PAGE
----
The Risk of Love
The most basic and yet most profound teaching of the Bible is that “God is love” (1 Jn 4:8; 16). He is revealed to be a God who is triune—Father, Son and Holy Spirit (See Mt 3:16; 28:19, Jn 14:26; 15:26)—who’s very essence is an eternal, loving relationship. He created the world out of love and for the purpose of expanding his love.
God the Father desires that we dwell in Christ and Christ dwell in us, just as Christ dwells in the Father and he in Christ (John 17:21-26). The Father wants us to participate in and reflect the loving union that he has with Christ. The goal, in other words, is for the perfect triune love of God to be manifested to people, replicated in people and reflected back from people. This is why God created the world. The whole of creation is meant to express and embody the eternal triune love that God is. It exists to glorify God.
Humans are to glorify God by expressing his love and authority as we rule the earth. God wants to be Lord over all creation, but because he is the triune God of love, he doesn’t want to do this unilaterally. Of course he could have created a world where we have to do his will, but it would have been a creation devoid of love. Instead, God wants to rule creation through coregents, free agents who through love apply his sovereign will to the earth. God therefore created us “in his image” that we might “have dominion” and “subdue” the earth (Gen 1:26-28).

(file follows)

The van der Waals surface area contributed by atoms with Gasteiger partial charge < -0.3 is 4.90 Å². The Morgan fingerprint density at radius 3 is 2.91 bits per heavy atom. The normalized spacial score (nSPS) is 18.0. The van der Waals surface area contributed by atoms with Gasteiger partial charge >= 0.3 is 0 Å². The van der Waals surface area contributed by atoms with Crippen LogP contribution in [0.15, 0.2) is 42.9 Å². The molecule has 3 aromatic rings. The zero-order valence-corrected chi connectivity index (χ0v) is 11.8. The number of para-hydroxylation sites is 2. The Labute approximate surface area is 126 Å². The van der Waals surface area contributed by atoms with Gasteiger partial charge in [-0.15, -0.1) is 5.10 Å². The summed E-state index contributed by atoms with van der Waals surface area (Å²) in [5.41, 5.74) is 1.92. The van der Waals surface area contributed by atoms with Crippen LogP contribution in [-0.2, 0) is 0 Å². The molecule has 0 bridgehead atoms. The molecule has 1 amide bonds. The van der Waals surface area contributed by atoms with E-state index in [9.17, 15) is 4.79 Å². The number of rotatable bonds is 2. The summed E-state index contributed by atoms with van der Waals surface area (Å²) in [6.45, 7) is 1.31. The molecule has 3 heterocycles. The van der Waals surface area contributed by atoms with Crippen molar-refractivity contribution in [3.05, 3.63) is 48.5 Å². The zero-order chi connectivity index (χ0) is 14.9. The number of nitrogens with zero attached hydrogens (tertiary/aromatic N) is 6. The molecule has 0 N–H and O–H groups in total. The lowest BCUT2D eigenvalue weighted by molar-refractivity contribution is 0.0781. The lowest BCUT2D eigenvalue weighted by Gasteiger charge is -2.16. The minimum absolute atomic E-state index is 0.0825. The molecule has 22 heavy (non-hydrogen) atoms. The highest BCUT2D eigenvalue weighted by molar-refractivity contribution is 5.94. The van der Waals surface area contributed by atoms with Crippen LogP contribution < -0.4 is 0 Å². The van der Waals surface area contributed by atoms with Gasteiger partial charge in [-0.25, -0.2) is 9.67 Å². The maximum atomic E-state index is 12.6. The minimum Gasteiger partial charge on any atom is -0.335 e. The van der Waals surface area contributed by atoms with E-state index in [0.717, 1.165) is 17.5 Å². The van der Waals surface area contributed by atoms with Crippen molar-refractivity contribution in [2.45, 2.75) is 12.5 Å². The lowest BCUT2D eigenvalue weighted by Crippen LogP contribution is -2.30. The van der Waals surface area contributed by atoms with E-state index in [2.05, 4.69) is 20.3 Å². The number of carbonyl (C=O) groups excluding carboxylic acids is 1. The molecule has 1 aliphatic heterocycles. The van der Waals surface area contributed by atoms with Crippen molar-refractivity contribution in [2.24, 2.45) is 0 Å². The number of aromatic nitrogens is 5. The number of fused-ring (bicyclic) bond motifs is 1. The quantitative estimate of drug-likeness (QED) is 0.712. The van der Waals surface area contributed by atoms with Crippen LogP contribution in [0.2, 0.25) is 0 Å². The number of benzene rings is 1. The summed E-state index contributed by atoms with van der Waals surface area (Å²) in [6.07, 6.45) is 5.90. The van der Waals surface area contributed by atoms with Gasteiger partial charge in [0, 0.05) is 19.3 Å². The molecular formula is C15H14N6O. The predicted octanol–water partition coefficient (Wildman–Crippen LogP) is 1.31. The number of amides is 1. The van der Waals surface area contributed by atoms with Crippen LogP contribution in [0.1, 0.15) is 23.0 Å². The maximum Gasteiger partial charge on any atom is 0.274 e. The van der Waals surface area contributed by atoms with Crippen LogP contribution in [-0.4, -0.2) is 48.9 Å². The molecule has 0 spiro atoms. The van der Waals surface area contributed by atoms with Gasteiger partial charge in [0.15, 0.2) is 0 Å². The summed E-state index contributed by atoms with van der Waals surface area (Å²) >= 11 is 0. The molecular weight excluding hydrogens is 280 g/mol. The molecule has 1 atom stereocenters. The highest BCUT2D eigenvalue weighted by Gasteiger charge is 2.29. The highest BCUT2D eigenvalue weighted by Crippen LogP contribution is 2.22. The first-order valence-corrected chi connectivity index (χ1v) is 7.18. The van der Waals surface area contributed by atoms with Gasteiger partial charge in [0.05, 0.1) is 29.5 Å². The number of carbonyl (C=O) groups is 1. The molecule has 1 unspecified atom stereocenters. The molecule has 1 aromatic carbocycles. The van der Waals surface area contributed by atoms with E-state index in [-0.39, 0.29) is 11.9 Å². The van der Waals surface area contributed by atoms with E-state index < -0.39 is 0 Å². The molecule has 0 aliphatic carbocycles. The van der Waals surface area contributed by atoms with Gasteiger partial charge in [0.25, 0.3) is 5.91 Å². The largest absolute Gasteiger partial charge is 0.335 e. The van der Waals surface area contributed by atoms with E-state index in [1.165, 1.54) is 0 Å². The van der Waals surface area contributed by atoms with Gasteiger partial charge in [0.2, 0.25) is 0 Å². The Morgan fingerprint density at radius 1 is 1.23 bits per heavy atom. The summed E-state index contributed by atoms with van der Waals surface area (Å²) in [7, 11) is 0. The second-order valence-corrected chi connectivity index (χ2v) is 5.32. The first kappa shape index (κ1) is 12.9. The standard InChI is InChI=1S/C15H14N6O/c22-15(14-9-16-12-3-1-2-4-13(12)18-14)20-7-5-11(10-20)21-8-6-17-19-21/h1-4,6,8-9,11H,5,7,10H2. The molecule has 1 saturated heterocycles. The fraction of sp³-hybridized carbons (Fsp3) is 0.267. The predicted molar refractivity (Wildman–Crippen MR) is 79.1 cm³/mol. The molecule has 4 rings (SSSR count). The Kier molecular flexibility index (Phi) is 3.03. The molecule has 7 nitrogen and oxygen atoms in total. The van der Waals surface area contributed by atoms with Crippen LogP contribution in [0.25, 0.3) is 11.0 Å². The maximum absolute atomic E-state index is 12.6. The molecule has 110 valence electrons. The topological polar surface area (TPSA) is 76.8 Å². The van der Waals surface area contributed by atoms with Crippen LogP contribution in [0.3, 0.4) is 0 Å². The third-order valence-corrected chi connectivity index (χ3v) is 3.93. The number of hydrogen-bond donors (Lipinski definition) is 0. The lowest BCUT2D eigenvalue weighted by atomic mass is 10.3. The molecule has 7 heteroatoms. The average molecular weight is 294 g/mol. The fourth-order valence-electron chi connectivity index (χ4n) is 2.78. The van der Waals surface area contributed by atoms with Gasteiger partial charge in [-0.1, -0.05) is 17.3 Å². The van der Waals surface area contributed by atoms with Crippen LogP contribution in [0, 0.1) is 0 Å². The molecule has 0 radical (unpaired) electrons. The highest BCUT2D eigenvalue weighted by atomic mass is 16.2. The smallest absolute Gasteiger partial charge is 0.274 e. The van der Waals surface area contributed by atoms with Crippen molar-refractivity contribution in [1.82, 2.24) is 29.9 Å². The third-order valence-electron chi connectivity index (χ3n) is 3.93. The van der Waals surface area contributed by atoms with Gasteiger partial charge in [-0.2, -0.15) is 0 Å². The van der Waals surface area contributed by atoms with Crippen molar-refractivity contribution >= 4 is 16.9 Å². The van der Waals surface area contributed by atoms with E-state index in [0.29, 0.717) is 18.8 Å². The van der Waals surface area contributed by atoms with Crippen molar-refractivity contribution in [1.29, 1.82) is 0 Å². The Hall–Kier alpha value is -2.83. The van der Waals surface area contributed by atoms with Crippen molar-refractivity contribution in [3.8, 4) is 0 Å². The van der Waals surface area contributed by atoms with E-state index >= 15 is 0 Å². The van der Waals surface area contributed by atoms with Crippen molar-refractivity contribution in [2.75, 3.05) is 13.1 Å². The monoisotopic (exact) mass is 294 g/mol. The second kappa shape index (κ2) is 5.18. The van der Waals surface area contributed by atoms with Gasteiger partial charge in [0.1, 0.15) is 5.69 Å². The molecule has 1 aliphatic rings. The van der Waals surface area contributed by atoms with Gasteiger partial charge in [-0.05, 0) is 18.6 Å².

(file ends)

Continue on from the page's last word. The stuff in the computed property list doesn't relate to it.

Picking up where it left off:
In such a world, there is risk because love must be chosen. Unless people can choose not to love, they can’t genuinely choose to love. The possibility of the one is built into the possibility of the other. Love simply cannot be coerced or programmed into people.
A creation in which love is the goal must incorporate risk. Creation doesn’t have to have actual evil, but it must allow for the possibility of evil—if the possibility of genuine love is to exist.
This is why God commanded humans to have dominion over the world in the creation story. If we weren’t free to disobey God, a command would be unnecessary; we would do what God created us to do automatically. Because God wants his will carried out in love, he empowers humans to carry out his command freely. And this, of course, means we can refuse to carry out his command if we choose.
God gave Adam and Eve free will in the Garden. The purpose of this freedom was that they might choose to remain in loving union with God. But because it was a union of love, it had to be possible for Adam and Eve to reject it. Tragically, the first couple chose to disobey God, thereby bringing judgment on themselves and their descendants (Gen 3:1-19). This disobedience was not part of God’s original plan; it was a rejection of God’s plan. Yet the possibility of this rejection had to exist if God’s original plan was to be possible. His plan is for people to administrate his creation as they receive, replicate and reflect back God’s triune love.
—Adapted from Is God to Blame?, pages 62-65